Tuesday, October 6, 2015

CRY FOR FLORA BANKS-no more cycles of salmon, the food box will be broken + empty

Today at 14:00 as I sat carving, inside my soul I heard a cry, nothing like I heard before, do the baby salmon cry, does mother earth cry, are my ancestors crying? WHY? WHY? WHY DO THEY DESTROY OUR FOOD BOXES, all my younger life, my father taught me about how these salmon made our nation strong, to survive over 13,000 years. 

Even though we do not want the billions and have said NO, they are there with their laws and paid enforcement. Now there are 2 drilling rigs there, people just turn their heads the other way, pretending it will go away. 

My father Edward would never let this happen, him + his generation fought for so many rights, FOR WHAT? I have never cried so hard, thinking of the times, when he told me that just one set + the quota for salmon was full for the day. he told me about the areas and what was needed to protect the young salmon so they could be able to make the great journey away and back again, to start the next cycle. 

If this does not stop (drilling) there will be no more cycles of salmon, the food box will be broken + empty. Please I ask you with my Tsimshian heart, to help, not for me, no for any humans, but for all the sea life and animals which also depend on Flora banks.
Please copy paste + share. Edward Ed E Bryant.

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 The Skeena River estuary is a unique system in that it does not have a single distinct intertidal delta typical of most estuary systems. Instead, deposited sediments form a region of extensive mudflats and shallow, intertidal passages around DeHorsey Island, through Inverness Passage, and between Kitson Island and Lelu Island.

These mudflats and intertidal areas have been identified by the North Coast Wetlands Program as important migratory/wintering waterfowl habitat. Several rare species, including the red-listed western grebe and the blue-listed trumpeter swan, brant, oldsquaw and great blue heron have all been recorded in the wetlands. A Department of Fisheries and Oceans fisheries habitat study identified Inverness Passage, Flora Bank, and DeHorsey Passage, in that order, as critical habitats for Skeena River juvenile salmon, as well as important eulachon habitat. Read more


The terminal and its pipeline has been viewed as a leading project in the Christy Clark-led Liberal government’s efforts to start a new natural gas export industry to Asia.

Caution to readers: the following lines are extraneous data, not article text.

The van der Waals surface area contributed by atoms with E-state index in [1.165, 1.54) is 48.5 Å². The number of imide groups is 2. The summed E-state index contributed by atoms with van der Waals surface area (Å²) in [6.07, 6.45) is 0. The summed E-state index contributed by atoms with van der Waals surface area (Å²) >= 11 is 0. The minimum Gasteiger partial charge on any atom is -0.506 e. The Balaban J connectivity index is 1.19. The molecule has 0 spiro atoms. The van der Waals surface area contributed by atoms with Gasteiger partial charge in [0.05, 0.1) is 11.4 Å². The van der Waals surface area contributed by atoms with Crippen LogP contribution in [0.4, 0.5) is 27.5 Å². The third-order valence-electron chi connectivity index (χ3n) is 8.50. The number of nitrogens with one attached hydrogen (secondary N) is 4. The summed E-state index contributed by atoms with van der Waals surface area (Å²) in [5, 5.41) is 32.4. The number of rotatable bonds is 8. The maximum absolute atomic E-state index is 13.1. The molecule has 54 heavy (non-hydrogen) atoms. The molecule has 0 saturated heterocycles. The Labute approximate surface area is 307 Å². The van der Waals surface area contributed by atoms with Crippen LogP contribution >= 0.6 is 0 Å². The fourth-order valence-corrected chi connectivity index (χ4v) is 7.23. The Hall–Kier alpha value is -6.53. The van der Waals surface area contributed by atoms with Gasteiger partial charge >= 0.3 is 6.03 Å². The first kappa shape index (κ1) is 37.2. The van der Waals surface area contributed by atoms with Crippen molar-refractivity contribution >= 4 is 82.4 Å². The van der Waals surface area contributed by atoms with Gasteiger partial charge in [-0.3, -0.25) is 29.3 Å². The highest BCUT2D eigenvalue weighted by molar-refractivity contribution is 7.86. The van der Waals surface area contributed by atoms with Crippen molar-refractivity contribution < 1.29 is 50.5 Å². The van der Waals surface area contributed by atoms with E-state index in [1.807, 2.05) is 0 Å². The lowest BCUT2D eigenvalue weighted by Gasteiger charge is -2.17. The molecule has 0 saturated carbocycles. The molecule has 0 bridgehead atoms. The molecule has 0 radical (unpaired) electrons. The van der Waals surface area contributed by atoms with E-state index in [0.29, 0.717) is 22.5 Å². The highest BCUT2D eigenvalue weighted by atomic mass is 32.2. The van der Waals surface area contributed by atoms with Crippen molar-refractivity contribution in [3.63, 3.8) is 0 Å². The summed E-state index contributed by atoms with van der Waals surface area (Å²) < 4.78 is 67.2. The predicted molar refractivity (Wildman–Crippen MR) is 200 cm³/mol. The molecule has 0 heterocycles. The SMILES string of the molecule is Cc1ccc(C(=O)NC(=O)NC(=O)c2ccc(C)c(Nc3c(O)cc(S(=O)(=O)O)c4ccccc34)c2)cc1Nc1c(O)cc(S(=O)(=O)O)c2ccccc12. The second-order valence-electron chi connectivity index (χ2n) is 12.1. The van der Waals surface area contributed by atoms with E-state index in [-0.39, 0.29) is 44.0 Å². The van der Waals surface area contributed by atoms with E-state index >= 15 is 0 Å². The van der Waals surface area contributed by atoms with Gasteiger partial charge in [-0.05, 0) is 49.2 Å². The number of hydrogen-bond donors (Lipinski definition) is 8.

The $36-billion project — by Malaysian state-controlled Petronas — has been approved by the province but is mired in a federal review that stalled because of concerns over the project’s effects on Flora Bank.

Earlier this year, the Lax Kw’alaams rejected a $1.15-billion benefits package from the company and B.C. government over similar concerns.

Some facts from biologists:
In the early 1970s, two proposals were advanced for the development of major port facilities in Prince Rupert, one of which would have substantially impacted Flora Bank.

In their 1973 technical report, A Biological Assessment of Fish Utilization of the Skeena River Estuary with Special Reference to Port Development biologists RJ Higgins and WJ Schouwenburg concluded that "the shallow estuarine areas between Porpoise Channel and the mouth of the Skeena River are of high biological significance as a fish (especially juvenile salmon) rearing habitat.

Inverness Passage, Flora Bank [one of the most significant eelgrass beds in the province] and De Horsey Bank, in that order, are habitats of critical importance for the rearing of juvenile salmon. The construction of a superport at the Kitson Island - Flora Bank site would destroy much of this critical salmon habitat."

Forty years later, the proposed site of the Pacific NorthWest LNG Project occupies almost the same marine and terrestrial area that was deemed vital to fisheries in 1973. The main adjustment has been the relocation of the jetty terminal to the north edge of Flora Bank, rather than cutting across the centre of it. However, the proximity of the proposed industrial operations to this habitat would irrevocably alter site hydrology, chemistry and ecology - likely with disastrous results.

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